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Myth or Fact: Red Meat is Unhealthy

Apr 8, 2013

Many people enjoy eating red meat but wonder whether it's healthy. Some people think that all red meat is unhealthy while others think that all red meat is nutritious. The truth lies somewhere between these two extremes. Lean red meat can be healthy if consumed in moderation, but people should avoid other red meats due to their associations with heart disease and cancer.

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Historically, the medical community thought red meat was healthy because it's a good source of protein, iron, zinc, thiamine, riboflavin and vitamin B12. Despite these benefits, red meat consumption is associated with higher rates of some cancers and overall mortality rates. But it might actually be the preparation or processing, not the red meat itself, causing these negative correlations.

Red Meat and Fat Content

When most people think of red meat, they think of fatty burgers and steaks. These cuts of red meat are unhealthy because they are high in saturated fat. Saturated fat is a problem because it clogs the arteries which makes it more difficult for the heart to pump blood. Individuals who consume foods that are high in saturated fat increase their likelihood of developing heart disease. But not all red meat is high in saturated fat, and some studies have shown that consumption of lean red meat doesn't cause a significant increase in cholesterol levels. Most studies focus on red meat itself without controlling for fat content, so it's unclear whether all red meat or just fatty red meat is unhealthy.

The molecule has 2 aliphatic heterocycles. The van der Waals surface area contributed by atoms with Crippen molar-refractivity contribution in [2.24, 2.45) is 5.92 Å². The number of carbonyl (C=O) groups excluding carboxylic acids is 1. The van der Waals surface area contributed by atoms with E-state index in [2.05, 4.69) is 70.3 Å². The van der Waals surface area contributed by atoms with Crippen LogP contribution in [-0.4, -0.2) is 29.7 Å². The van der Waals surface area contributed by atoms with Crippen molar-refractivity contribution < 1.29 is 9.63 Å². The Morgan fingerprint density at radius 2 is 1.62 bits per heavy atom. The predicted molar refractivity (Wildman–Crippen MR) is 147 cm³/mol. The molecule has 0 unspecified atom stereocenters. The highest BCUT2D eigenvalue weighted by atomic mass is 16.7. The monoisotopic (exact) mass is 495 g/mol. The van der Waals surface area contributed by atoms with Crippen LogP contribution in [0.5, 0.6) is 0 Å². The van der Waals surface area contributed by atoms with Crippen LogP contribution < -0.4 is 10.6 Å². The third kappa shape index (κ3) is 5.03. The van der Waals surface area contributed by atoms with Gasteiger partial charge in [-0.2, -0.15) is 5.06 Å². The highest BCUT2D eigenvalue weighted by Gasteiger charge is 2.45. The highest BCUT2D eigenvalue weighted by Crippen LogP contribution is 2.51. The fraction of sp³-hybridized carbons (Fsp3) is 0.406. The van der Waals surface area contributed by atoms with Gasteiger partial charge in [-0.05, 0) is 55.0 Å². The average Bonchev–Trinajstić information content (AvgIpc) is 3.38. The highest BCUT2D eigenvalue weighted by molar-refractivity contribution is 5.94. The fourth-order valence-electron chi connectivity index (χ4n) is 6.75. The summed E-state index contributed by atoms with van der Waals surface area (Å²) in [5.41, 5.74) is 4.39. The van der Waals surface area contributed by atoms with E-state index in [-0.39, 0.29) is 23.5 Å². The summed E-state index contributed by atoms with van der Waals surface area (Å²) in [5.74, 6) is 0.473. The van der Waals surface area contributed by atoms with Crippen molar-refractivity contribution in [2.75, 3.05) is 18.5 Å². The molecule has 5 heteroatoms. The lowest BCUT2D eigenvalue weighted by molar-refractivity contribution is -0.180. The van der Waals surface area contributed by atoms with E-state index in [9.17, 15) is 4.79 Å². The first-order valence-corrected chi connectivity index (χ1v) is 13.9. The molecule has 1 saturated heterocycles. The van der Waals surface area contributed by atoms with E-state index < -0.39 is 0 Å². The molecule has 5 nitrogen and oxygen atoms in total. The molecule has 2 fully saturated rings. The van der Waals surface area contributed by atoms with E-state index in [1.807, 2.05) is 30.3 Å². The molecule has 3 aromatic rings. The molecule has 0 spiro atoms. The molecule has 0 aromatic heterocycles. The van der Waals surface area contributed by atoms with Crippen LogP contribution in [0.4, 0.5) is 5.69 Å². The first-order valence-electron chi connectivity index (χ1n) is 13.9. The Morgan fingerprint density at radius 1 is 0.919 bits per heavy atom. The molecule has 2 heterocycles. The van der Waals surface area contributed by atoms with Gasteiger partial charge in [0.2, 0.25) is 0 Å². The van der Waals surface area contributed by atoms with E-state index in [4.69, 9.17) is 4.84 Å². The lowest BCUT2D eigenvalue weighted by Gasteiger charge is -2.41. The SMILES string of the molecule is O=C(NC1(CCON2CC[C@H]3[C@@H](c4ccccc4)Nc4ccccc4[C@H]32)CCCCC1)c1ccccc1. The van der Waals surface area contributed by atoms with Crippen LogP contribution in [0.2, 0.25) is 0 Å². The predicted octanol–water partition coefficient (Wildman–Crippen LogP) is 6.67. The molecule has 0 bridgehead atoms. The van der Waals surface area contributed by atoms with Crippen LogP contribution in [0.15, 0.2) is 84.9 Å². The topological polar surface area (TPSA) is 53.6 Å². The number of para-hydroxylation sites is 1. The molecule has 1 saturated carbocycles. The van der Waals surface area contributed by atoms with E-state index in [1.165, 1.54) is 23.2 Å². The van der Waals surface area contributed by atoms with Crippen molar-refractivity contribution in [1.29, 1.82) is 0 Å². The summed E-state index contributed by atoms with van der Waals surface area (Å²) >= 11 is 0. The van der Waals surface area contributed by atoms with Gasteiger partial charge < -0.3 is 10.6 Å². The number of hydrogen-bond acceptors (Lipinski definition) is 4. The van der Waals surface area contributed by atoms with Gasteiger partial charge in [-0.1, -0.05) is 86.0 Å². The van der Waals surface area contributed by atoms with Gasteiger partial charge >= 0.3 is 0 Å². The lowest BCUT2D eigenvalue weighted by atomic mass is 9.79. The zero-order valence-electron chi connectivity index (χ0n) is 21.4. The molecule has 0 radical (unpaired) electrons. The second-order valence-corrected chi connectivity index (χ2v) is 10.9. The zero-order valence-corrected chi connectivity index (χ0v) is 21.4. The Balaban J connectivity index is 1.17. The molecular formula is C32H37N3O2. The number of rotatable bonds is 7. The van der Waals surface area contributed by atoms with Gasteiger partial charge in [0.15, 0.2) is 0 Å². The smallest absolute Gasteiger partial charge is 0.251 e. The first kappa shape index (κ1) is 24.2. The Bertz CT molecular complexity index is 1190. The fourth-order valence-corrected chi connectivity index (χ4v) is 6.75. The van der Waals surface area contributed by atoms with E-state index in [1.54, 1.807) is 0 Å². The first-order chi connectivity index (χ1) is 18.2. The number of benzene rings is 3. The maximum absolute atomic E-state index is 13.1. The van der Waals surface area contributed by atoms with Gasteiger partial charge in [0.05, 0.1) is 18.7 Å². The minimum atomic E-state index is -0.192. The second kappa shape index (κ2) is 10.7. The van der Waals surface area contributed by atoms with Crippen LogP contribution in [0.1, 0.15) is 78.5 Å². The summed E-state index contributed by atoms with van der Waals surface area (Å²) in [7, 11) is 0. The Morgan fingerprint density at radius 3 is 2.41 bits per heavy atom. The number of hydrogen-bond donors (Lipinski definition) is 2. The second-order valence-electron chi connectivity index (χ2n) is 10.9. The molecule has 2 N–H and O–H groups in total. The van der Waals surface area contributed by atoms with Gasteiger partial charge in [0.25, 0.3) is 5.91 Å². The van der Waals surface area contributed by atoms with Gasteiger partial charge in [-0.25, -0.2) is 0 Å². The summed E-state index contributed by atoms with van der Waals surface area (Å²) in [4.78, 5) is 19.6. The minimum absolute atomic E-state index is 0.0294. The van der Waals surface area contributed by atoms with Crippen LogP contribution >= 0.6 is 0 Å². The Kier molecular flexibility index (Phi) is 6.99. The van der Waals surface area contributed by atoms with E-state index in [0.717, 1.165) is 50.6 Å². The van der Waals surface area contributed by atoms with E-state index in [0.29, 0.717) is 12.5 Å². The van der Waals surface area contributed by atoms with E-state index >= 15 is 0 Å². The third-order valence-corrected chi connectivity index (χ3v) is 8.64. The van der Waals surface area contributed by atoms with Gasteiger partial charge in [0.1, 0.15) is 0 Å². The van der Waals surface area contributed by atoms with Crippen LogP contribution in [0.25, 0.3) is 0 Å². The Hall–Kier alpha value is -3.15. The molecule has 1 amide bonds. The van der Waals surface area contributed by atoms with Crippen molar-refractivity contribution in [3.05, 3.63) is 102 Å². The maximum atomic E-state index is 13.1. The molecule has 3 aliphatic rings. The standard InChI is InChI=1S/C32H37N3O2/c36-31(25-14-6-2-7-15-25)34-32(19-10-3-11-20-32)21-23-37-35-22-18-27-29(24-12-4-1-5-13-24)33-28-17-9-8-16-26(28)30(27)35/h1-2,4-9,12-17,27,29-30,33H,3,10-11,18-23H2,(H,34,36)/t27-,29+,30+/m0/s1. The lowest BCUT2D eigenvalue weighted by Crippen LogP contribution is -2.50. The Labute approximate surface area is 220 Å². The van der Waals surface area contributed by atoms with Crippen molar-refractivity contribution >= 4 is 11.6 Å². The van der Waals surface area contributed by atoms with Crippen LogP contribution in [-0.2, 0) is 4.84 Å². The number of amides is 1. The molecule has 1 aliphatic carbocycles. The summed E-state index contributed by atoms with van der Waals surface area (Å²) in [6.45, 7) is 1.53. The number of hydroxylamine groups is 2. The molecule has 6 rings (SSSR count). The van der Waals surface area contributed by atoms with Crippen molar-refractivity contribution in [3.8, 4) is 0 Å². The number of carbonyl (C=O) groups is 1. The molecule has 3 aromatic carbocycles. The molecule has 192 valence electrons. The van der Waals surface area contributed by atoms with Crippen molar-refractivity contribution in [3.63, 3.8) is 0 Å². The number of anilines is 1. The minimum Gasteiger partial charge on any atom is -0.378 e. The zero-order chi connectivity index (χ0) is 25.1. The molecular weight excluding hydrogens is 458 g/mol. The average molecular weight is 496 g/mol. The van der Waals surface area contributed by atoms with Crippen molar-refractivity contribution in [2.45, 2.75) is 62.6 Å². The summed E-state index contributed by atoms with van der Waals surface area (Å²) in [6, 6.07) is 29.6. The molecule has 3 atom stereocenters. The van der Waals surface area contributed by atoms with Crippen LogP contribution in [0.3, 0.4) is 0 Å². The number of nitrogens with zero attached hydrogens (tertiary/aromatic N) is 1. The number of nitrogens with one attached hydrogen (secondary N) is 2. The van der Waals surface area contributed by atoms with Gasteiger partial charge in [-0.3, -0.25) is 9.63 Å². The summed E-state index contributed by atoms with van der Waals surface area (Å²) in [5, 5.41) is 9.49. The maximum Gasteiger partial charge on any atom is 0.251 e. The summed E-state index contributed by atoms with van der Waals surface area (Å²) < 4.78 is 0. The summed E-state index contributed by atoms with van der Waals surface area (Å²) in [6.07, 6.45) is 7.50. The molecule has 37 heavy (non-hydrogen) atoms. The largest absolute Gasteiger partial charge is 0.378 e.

Red Meat and Cancer Risks

Certain types of cancers, including colon, breast, stomach and prostate cancer, are more common in individuals who consume large amounts of red meat. It's important to remember, however, that cancer studies group together all types of red meat. Bacon, cold cuts, hamburgers, steaks, hot dogs and other beef products vary in fat content and might not harm the body the same way. Still, the American Institute for Cancer Research recommends individuals limit red meat consumption because it contains compounds that might promote cancer. In addition, studies suggest that individuals who consume the most white meat, like chicken and turkey, live longer than those who consume the most red meat. It appears that a significant percentage of those who consume the most red meat die due to cancer or heart disease, which are both associated with red meat consumption.

Processed Red Meat

Studies suggest that processed red meats, like bacon, hot dogs and cold cuts, are particularly unhealthy. Processed meats usually contain preservatives, nitrites and nitrates, which scientists believe to be cancer causing agents. The Harvard School of Public Health found that eating even just one serving of processed meat a day raises your risk of developing heart disease by 42 percent and raises your risk of developing diabetes by 19 percent. The American Institute for Cancer Research recommends that individuals avoid processed meats because of the cancer risks.

The American Institute of Cancer Research recommends individuals consume no more than 18 oz. of red meat weekly. As with most foods, red meat in moderation probably won't kill you, but it's questionable whether red meat is safe for daily consumption.

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